This is a work of creative nonfiction. The events are portrayed to the best of Justine’s memory. While all the stories in this book are true, some names and identifying details have been changed to protect the privacy of the people involved.
This story is not an attack. It was written with the intention that it will hopefully be used as a tool in preventing others from having to encounter what I did. I am not trained in any specific areas of psychology or bereavement counseling. The stories in this book are the experiences I had in dealing with individuals and their reactive behavior following my husband’s death.
I want to thank JK Publications for taking on my memoir series. Nonfiction is an entirely different market and not always accessible to every author. I thank you for this opportunity. It’s a privilege that I don’t take lightly.
Mike Has Left The Building
“Whose phone was that?” my mother asked.
“I think it was Justine’s iPad,” my sister, Cecily, said as she rose from the table and began to clear.
Mike had been gone for fifteen hours. I was counting them already. Every hour that passed slammed me in the gut with the brutal reminder that he was not coming back, not ever. His shoes were still in the corner of the kitchen, right where he’d left them. I couldn’t touch them, wanting to preserve anything he’d come into contact with, leaving things just as he had.
My friend Fran, whom I’d met working through the homemaker agency, had just served an outrageously delicious eggplant parmesan. I ate very little. My stomach was nailed down tight, only able to accommodate small amounts of food.
I reached for my iPad to check the incoming email. I had sent out a universal email as well as a text providing the many members of Mike’s family with all the service details. As I scrolled through, I saw that the email had come from Lyn, Mike’s oldest sister.
I had called Jan first after I’d found Mike that morning at 5:18 a.m. She’d been the one to tell the rest of the family. My family, who lives hours away, had gotten to my house as soon as they could, arriving by noon.
It was a muggy August evening. That morning I’d stood in the driveway, the rain drizzling on my head as I watched the gray hearse pull out of the driveway, my husband housed in the back.
Kevin, Mike’s best friend, arrived by 6 a.m., staying with me until the entire coroner’s investigation had been completed, a procedure that took six hours.
My mind was a discombobulated mess, filled with visual snippets, flashbacks of a day I’d never be able to forget. I tried to concentrate on the email, but had to begin reading it again. When my eyes came across the four words “shut the family out,” my dinner lurched into my throat. As I continued to read Lyn’s email I felt my face go slack with shock.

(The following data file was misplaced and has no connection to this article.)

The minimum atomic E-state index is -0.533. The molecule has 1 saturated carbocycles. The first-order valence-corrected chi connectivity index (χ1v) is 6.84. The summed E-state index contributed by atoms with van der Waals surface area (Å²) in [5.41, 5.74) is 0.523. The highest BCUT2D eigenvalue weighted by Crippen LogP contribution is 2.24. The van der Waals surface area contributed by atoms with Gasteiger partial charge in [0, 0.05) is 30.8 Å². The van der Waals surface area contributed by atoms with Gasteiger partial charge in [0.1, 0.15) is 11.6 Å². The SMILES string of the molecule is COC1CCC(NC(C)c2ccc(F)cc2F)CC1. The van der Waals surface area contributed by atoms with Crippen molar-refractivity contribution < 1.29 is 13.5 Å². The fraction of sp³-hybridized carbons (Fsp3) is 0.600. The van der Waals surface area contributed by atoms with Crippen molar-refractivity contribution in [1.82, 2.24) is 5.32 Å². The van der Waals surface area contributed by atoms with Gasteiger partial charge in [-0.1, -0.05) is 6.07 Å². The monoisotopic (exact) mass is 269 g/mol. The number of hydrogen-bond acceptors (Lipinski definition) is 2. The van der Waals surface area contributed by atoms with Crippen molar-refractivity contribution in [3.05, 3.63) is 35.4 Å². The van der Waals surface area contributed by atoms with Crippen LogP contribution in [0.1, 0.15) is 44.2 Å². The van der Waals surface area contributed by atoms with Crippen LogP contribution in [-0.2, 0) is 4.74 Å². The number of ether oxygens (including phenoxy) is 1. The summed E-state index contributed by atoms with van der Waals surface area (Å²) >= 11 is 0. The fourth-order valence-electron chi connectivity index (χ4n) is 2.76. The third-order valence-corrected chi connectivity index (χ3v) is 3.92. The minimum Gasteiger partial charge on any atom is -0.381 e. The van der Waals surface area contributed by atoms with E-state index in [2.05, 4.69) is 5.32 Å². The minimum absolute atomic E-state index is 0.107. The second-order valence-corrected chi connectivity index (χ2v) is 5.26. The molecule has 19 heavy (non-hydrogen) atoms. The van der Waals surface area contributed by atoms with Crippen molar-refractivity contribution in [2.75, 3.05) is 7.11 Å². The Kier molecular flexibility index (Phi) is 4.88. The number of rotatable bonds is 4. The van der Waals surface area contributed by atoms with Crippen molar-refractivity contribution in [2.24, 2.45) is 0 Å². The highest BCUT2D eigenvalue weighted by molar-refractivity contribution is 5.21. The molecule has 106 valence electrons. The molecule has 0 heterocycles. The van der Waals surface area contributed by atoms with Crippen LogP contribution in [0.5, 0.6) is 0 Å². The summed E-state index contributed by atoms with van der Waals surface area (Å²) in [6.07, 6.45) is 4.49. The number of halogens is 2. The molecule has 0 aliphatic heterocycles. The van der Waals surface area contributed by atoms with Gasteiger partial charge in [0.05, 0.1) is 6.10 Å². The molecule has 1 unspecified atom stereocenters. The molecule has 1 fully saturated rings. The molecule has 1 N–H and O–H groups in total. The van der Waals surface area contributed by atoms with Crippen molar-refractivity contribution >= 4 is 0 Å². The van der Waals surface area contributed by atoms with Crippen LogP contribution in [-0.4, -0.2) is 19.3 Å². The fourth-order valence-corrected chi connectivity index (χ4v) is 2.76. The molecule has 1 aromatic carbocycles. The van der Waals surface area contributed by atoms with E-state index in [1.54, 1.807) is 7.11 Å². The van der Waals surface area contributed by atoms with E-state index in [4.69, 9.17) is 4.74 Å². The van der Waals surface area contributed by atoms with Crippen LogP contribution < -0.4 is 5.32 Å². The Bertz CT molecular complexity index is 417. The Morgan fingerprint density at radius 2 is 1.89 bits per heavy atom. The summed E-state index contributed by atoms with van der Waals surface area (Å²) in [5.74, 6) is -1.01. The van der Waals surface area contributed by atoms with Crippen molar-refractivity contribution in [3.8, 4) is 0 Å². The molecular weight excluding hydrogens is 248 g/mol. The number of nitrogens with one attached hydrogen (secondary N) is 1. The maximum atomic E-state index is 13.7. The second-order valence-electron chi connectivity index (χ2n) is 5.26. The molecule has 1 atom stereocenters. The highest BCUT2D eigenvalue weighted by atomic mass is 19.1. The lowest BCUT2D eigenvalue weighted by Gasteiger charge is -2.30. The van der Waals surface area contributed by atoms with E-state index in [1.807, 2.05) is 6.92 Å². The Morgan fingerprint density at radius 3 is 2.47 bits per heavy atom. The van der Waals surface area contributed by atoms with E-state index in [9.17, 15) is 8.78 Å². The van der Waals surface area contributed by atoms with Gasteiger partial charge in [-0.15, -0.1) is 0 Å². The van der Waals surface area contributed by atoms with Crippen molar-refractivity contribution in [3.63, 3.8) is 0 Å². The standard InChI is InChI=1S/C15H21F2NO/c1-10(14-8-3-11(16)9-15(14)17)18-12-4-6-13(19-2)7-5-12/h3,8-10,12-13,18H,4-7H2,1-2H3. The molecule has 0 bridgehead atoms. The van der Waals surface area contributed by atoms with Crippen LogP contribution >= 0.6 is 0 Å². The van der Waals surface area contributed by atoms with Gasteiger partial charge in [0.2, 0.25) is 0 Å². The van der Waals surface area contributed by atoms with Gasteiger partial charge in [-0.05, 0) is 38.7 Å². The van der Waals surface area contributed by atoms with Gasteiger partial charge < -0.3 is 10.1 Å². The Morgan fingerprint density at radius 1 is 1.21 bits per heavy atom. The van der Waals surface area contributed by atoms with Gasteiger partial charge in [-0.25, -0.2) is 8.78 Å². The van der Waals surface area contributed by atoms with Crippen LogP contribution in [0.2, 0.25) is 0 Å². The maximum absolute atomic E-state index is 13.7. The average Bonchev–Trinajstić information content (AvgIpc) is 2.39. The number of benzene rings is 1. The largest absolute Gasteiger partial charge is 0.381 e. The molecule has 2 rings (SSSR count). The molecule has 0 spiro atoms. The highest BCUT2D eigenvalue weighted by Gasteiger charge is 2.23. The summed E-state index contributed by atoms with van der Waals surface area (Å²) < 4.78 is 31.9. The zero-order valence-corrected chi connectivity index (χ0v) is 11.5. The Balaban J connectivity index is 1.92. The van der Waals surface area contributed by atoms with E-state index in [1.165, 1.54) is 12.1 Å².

We understand that you lost a husband, but we’ve lost a brother and a mother has lost a son. You have shut the family out. Why haven’t you been to see my mother?
I pushed the tablet away and got up.
“What’s wrong?” my mother asked, setting the dirty serving dish in the sink.
“Read the email.” I walked outside. I needed air. I could hear the hushed voices of my mother and sister drifting through the kitchen. My friend Fran had taken over the task of clearing the table. The patio door opened behind me. I pinched my eyes closed,exhausted from crying throughout the entire day.
“I feel that email is inappropriate,” my mother said softly. “I think you need to call.”
“I plan on going to see Emma tomorrow. Haven’t I had enough to deal with today? Why hasn’t anyone been to see me?” I yelled. “Lyn should be coming down here to see me!” I jammed my finger into my chest with every syllable of my words. The tears I’d tried to hold back spilled. I couldn’t believe Lyn. I’d just found my husband dead in my living room a mere fifteen hours ago, and I’m supposed to run and see her mother!
My sister and I spent the morning at the funeral home signing papers and then had gone to the firehouse, making all the plans for the luncheon afterwards. Once home I'd had to call Social Security and the pension office. Did my sister-in-law not know all the business that had to be taken care of when one dies? Today was only the beginning. It would go on for months. I felt my mother’s touch on my shoulder.
“Give her a call. Tell her what’s been going on, and that we’re going to see her mother tomorrow morning. Maybe if you verbally share the details, it’ll smooth things over.”
I went back inside to get my cell phone. After punching in her number, Neil, Lyn’s husband, answered. He proceeded to tell me that Lyn had left the house and didn’t have her phone. I told him I’d just received the email and that Lyn should call. I set the phone on the counter and glanced back at my sister standing in the threshold, her face creased with confusion.
“Is she there?” Cecily asked.
“She went out. It just so happens that she left her phone behind,” I said.
“That’s complete bullshit!” Fran shouted, shaking her head. “Here it comes. Here’s where it’s gonna get all fucked up. I’m sorry, Justine,” she raised a hand, “but I’ve got a real shitty feeling right now, one that needs to be nursed with a glass of wine.
If I had had any type of insight into the sequence of events that would unfold during the next few weeks, I would’ve ended it all, gladly joining my husband in whatever peaceful location he was in.
From this point on, until the trees began to shed their leaves, I would be chained and shackled, dragged through hell by a group of people who were emotionally handicapped and corroded with selfishness.
They say when things like this happen, you learn the truth about people. What I’m about to unveil forced me to face a truth that I never could’ve imagined, and I have a very good imagination, one that has served me well. My usual craft of writing is fiction romance. I’ve published fifteen novellas through three eBook companies. This is my second memoir.